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Oh no you didn’t!

November 12, 2015

I find the Sheffield Theatres website appallingly difficult to use: one of those annoying merchants who won’t sell you anything unless you have an “account” but won’t open you an account because it tells you there’s already one connected to your email address but won’t for love nor money let you log into it.  I wanted to buy some panto tickets and wound up sending a complaining email instead…

… and they responded by emailing back, then telephoning me and walking me through the transaction,  and explaining that their website will be completely revamped in January.

And that’s what customer service looks like!

HMRC’s customer service, on the other hand…

HMRC’s customer service, and particularly their call handling, is criticised in the latest PAC report.  As Meg Hillier, the chair, said:

“It beggars belief that, having made disappointing progress on tax evasion and avoidance, the taxman also seems incapable of running a satisfactory service for people trying to pay their fair share.”

I’m interested in how the call handling figures are put together: according to the latest quarterly figures I can find, HMRC answered 67.1% of calls although the Guardian reports there’s a March 2015 figure of 68.3%.

But look at the response.  There are 3000 more staff handling calls, or, more precisely:

In the summer, HM Revenue and Customs (HMRC) recruited 3,000 additional staff into customer facing teams. The recruitment process included bringing people in on contracts to work in the evenings and at weekends, thus building capacity to handle calls outside of normal working hours. (David Gauke, PQ)

So is that 3000 new people recruited into HMRC?  3000 full time jobs?  3000 FTEs (“full time equivalent”) posts i.e. it might be more bodies working fewer hours but adding up to 3000 x 37 hours a week?  Or was there some internal “recruitment” of staff from existing jobs within HMRC into “customer-facing teams”?  I can find some anecdotal mention of there having been “1600” jobs advertised, but that is from a website of students complaining about the slow pace of the recruitment process (reply 19 here).  It seems from a twitter conversation that it was likely new bodies – 2000 full time and 1000 fixed term appointments – but it’s a sad indictment of the current state of public discourse that the text of David Gauke’s answer sounds like weasel words rather than an actual attempt to answer the question asked.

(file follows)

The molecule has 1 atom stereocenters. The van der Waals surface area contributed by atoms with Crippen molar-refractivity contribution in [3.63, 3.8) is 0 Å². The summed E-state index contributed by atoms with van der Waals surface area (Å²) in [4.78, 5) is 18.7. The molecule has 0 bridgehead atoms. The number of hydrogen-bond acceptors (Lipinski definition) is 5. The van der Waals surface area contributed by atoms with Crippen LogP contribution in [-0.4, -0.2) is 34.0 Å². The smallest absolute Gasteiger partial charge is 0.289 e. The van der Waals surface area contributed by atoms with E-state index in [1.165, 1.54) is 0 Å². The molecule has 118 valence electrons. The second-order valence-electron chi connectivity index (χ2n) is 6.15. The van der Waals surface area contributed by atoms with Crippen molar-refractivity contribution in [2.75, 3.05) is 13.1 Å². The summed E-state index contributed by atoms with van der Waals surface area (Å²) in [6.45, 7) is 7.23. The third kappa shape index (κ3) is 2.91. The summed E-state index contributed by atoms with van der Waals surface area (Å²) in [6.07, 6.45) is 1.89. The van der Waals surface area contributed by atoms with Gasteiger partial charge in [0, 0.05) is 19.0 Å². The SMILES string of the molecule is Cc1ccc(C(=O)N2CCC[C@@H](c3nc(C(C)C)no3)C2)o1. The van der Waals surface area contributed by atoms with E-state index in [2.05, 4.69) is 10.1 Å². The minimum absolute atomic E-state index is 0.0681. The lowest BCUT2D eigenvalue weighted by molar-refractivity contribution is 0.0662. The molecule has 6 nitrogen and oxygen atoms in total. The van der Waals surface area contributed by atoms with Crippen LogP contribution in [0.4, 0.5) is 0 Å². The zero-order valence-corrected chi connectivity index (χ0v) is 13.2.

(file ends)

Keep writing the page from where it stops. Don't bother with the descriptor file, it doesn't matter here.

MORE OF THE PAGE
Why do I think that?  And why should you care?

Well, Jolyon Maugham starts from the same PAC report (in his Waiting for Godot tax blog) and lays out a compelling case leading to the  startling conclusion that

HMRC set out to mislead you as to its success in tackling offshore tax evasion. Not lying – because the document does not explicitly state that those are charging decisions in relation to offshore evasion – but an attempt to mislead.

When something goes wrong – like the Sheffield Theatres website – or looks as if it might have gone wrong  (because in the end it turned out that it was just my having logged into the site with Facebook instead of with my email address that was causing the problem) the way to deal with it is to deal with it.  If HMRC have recruited 3000 new customer service staff but found their resource insufficient to prosecute offshore evasion then they should say so.  And we should be able to trust what they say means what it sounds like, without the need for careful parsing and double checking.  No-one expects them to be able to do everything.

But if they imply they have prosecuted numbers of tax evaders in the hundreds we should be able to resist the urge to say “oh no you didn’t” (it was eleven, and the hundreds of prosecutions included all kinds of other offences).  If we stop trusting the integrity of the tax authorities, we’re in a whole new space.

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